LIMINAL MATTER: FENCES pairs arresting images of the U.S.–Mexico border by Eugene photographer Terri Warpinski with responses to the images by Portland poet Laura Winter. Warpinski’s photographs document the physical manifestations of the zone where the two nations meet, while Winter’s poems remind the viewer of the social and psychological impact of the border on the people whose lives are defined and delimited by that line.

The fourteen image-and-text broadsides in the collaborative series LIMINAL MATTER: FENCES will be on display through the month of April as the inaugural exhibition at the gallery. Also on view throughout the exhibition will be photographic prints by Terri Warpinski from the three related series that make up the larger project SURFACE TENSION (U.S.–Mexico, Israel–Palestine, and Berlin), as well as books and broadsides by both Laura Winter and Terri Warpinski.

A portfolio of fourteen broadsides, digitally printed using archival pigments on Hahnemuhle Photo Rag 308 gsm paper, each broadside signed and numbered by the artists in an edition of twenty copies. 

Broadsides are available for purchase individually and as a portfolio; fifteen portfolios will be offered for sale. See the listing on this site to purchase, or for more information, contact David Abel at Passages Bookshop, (503) 233-4562,




From her home base in Eugene, Oregon, Terri Warpinski travels the world to expand her creative practice, which is focused on the relationship between personal, cultural, and natural histories. Warpinski is a Professor of Art at the University of Oregon, and was a Fulbright Scholar in Israel in 2000–2001. In 2013 and 2014 she was awarded an Individual Artist Fellowship and Career Opportunity Grant from the Ford Family Foundation and Oregon Arts Commission.

Warpinski’s work has been shown internationally in more than a hundred exhibitions, at such venues as the Pingyao International Festival of Photography in China; the U.S. Embassy in Jerusalem; Houston International Fotofest; the Center for Photography in Woodstock, New York; the University of the Arts in Philadelphia; and Camerawork in San Francisco. Her solo exhibition Surface Tension opened in 2014 in Fort Collins, Colorado, and will travel through 2017 to venues in Nebraska, Illinois, New York, Pennsylvania, and Arizona.


Laura Winter was born in Milwaukee, Wisconsin. In 1979 she bought a one-way ticket to Portland, Oregon, where she maintains an active writing, publishing, and performance art practice, and is a vice president for the Oregon Community Foundation.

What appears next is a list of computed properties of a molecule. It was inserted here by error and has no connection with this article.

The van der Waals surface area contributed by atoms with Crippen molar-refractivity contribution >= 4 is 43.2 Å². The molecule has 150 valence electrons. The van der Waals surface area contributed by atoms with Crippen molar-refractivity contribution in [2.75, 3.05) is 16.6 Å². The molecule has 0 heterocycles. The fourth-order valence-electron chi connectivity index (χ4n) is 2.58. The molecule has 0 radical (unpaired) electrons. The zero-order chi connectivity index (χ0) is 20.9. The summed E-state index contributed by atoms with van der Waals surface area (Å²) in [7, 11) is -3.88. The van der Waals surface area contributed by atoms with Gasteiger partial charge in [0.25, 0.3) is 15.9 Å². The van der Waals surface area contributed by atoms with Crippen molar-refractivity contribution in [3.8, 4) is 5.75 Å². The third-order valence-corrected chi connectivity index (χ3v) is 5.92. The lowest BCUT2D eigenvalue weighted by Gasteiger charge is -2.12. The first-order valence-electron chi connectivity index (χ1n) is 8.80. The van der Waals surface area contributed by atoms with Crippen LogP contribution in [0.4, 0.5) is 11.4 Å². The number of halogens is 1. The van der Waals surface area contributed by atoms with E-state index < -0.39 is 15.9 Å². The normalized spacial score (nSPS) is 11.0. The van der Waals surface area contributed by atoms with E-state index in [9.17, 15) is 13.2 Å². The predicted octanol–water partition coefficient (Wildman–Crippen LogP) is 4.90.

The landscapes of the West — and her love of improvised music — inform Winter’s approach to language. Her poetry collections include, most recently, Now Name Them (Bare Bone Books), Coming Here to be Alone (Mountains and Rivers Press; bilingual, in English and German), and sleeping leaves (Mountains and Rivers Press), among others. Winter’s poems have been set to music by several contemporary composers, and she often performs her work with improvising musicians. She also curates and publishes TAKE OUT, an occasional “bag-a-zine” of art, writing, and music that features crucial artists from around the globe.



 Borders, walls, fences, boundaries, divides, separations, and barriers in their most primitive stage are a decision — a human determination. They first reside in the place of the mind and enter the landscape in that way — as concept. Borders, as sites, support the creation of oppositional relationships between us and them, self and other, right and wrong, rich and poor, victim and terrorist. The border construction, reinforced by language, is the spatialization of good and bad.

Focusing on three border zones — the Israel-Palestine border, the U.S.-Mexico border, and the former Berlin wall  — Surface Tension explores the multiple and conflicted perspectives that complicate these places. Walls and fences, embodiments of social and political oppositions, mark and divide the physical landscape. The images in Surface Tension fuse various methods for capturing and presenting digital photographs (from cell phone to high resolution, from single frame to triptych) to address the complexities of the present, past, and future of these divided landscapes. Working with and combining images from three border zones conflates the tensions endemic to each, and questions the ethics of conflict through an open-ended narrative.

Terri Warpinski, 2015